The Temple of Heaven is located in southeast Beijing, and it was where emperors of the Ming and Qing dynasties worshipped the heaven and prayed for good harvests each year. It is the largest architectural complex for rituals to pay homage to heaven. 22 Ming and Qing Dynasty emperors held more than 600 ceremonies to worship the heaven here. The last event of heaven worship took place here in 1915. In 1998, the Temple of Heaven was added to the World Heritage List by UNESCO.
The Temple of Heaven covers an area of 273 hectares. The unique design and symbolic layout of the Temple embodies the ancient Chinese ideology of "complete harmony of man and nature." To better symbolize heaven and earth, the northern par of the Temple is circular while the southern part is square, which reflects the ancient Chinese belief that the Heaven was round, and the earth was square.
The Temple of Heaven is divided into the inner altar and the outer altar. The main buildings in this complex lie at the south and north ends of the central axis line of the central altar. At the northern part of the temple is the Qigutan complex (Altar of Prayer for Grain), where emperors sacrificed animals and burnt incense sticks to pray for good harvests. The southern part is the Yuanqiutan complex (Circular Mound Altar), where emperors held ceremonies for worshipping the heaven.
The Temple of Heaven contains other buildings such as the Zhaigong (Hall of Abstinence) where emperors held fasts before the ceremony, and Shengyueshu (Divine Music Hall), an imperial organization in charge of performing music during the ceremonies.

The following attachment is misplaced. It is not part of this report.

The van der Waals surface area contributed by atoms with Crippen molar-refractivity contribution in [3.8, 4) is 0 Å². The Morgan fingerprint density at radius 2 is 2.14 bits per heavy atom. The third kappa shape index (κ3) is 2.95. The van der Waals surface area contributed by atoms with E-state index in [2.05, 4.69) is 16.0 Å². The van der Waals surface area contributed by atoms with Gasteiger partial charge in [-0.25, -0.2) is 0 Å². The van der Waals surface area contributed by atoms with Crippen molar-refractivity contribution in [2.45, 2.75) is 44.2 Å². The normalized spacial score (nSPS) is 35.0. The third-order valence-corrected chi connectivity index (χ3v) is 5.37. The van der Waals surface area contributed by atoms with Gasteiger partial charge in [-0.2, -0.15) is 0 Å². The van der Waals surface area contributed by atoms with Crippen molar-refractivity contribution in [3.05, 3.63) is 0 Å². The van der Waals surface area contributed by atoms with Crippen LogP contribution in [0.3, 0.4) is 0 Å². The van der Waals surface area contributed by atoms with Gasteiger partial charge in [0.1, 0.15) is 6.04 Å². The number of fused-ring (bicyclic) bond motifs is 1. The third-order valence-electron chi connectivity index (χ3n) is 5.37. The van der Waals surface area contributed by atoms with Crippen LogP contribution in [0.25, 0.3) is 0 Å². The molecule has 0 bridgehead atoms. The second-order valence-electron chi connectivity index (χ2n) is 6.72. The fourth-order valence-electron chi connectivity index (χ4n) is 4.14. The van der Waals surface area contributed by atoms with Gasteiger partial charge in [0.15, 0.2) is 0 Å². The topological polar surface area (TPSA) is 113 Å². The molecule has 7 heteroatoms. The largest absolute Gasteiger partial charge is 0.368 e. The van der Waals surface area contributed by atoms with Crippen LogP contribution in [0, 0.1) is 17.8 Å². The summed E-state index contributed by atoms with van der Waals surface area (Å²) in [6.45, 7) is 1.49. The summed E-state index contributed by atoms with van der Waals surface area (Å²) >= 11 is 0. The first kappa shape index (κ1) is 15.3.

The Qiniandian (Hall of Prayer for Good Harvests) is the core structure of the Qigutan complex. This was where the Ming and Qing emperors held ceremonies to pray for good harvests. It was first constructed in 1420, standing on a round 5.2 meter high white marble base, comprised of 3 tiers. The hall itself is 32 meters in height, covered with blue glazed tiles. There were no beams, crossbeams, or nails used in the construction of the Hall. The structure was supported by 28 massive wooden pillars, and a number of bars, lathes, joints, and rafters, which are integrated into a reinforced frame.
During the first month of spring, ceremonies of praying for good harvests were held in the Qiniandian. The 28 pillars are arranged in 3 rings - the 4 central pillars are 19.2 meters high and 1.2 meters in diameter. The 12 gilded pillars in the middle ring represent the 12 months of the year, and the outer 12 pillars represent the 12 hours of a day (by way of ancient Chinese time counting). These 28 pillars support 3 layers of ceilings.
The Jitiantai (Heaven Worshipping Terrace) is the principal structure of the Yuanqiutan (Circular Mound Altar). Here, emperors offered sacrifices to heaven on the day of the Winter Solstice each year. The Jitiantai is a 3 tiered stone terrace that was first built in 1530. In 1749, under the reign of emperor Qianlong, the terrace was expanded, which has lasted till today.
The Heaven Worshipping Terrace at Temple of Heaven
This Temple of Heaven Worshipping Terrace is representative of ancient Chinese stone structures. It is 5.17 meters high, consisting of 3 stone tiers. The upper terrace 23 meters in diameter. At the center of the top tier is a round stone surrounded by 9 concentric rings of stones. The number of 9 was regarded as the symbol of heaven in ancient times. The Heaven Worshipping Terrace is surrounded by 2 walls. The inner wall is round and 102 meters in diameter, symbolizing heaven, while the outer wall is a square shape 168 meters in length symbolizing earth.
Read more about Temple of Heaven in part 2.